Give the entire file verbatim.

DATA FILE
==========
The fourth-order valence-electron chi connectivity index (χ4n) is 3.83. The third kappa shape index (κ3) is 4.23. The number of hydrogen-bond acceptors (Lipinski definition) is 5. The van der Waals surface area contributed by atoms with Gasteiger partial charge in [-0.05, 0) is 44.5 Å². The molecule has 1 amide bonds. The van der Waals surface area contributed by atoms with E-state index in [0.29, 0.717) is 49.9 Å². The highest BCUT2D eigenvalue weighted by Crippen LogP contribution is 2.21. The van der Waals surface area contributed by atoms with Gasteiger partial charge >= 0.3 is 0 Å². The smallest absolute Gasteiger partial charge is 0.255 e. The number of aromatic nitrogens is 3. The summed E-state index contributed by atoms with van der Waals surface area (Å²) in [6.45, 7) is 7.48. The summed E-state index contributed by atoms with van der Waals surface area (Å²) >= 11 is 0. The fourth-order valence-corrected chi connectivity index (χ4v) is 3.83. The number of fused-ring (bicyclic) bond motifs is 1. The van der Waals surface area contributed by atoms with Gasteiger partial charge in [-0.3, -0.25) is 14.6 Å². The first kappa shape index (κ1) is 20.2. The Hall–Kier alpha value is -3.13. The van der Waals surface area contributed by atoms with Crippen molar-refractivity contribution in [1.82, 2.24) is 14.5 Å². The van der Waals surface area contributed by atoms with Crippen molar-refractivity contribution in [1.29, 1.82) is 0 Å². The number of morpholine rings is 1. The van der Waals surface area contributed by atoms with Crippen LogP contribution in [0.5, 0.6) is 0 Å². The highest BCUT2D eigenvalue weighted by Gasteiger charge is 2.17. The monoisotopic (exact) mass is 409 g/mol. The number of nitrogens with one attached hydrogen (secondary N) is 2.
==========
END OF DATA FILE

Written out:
The fourth-order valence-electron chi connectivity index (χ4n) is 3.83. The third kappa shape index (κ3) is 4.23. The number of hydrogen-bond acceptors (Lipinski definition) is 5. The van der Waals surface area contributed by atoms with Gasteiger partial charge in [-0.05, 0) is 44.5 Å². The molecule has 1 amide bonds. The van der Waals surface area contributed by atoms with E-state index in [0.29, 0.717) is 49.9 Å². The highest BCUT2D eigenvalue weighted by Crippen LogP contribution is 2.21. The van der Waals surface area contributed by atoms with Gasteiger partial charge >= 0.3 is 0 Å². The smallest absolute Gasteiger partial charge is 0.255 e. The number of aromatic nitrogens is 3. The summed E-state index contributed by atoms with van der Waals surface area (Å²) in [6.45, 7) is 7.48. The summed E-state index contributed by atoms with van der Waals surface area (Å²) >= 11 is 0. The fourth-order valence-corrected chi connectivity index (χ4v) is 3.83. The number of fused-ring (bicyclic) bond motifs is 1. The van der Waals surface area contributed by atoms with Gasteiger partial charge in [-0.3, -0.25) is 14.6 Å². The first kappa shape index (κ1) is 20.2. The Hall–Kier alpha value is -3.13. The van der Waals surface area contributed by atoms with Crippen molar-refractivity contribution in [1.82, 2.24) is 14.5 Å². The van der Waals surface area contributed by atoms with Crippen molar-refractivity contribution in [1.29, 1.82) is 0 Å². The number of morpholine rings is 1. The van der Waals surface area contributed by atoms with Crippen LogP contribution in [0.5, 0.6) is 0 Å². The highest BCUT2D eigenvalue weighted by Gasteiger charge is 2.17. The monoisotopic (exact) mass is 409 g/mol. The number of nitrogens with one attached hydrogen (secondary N) is 2.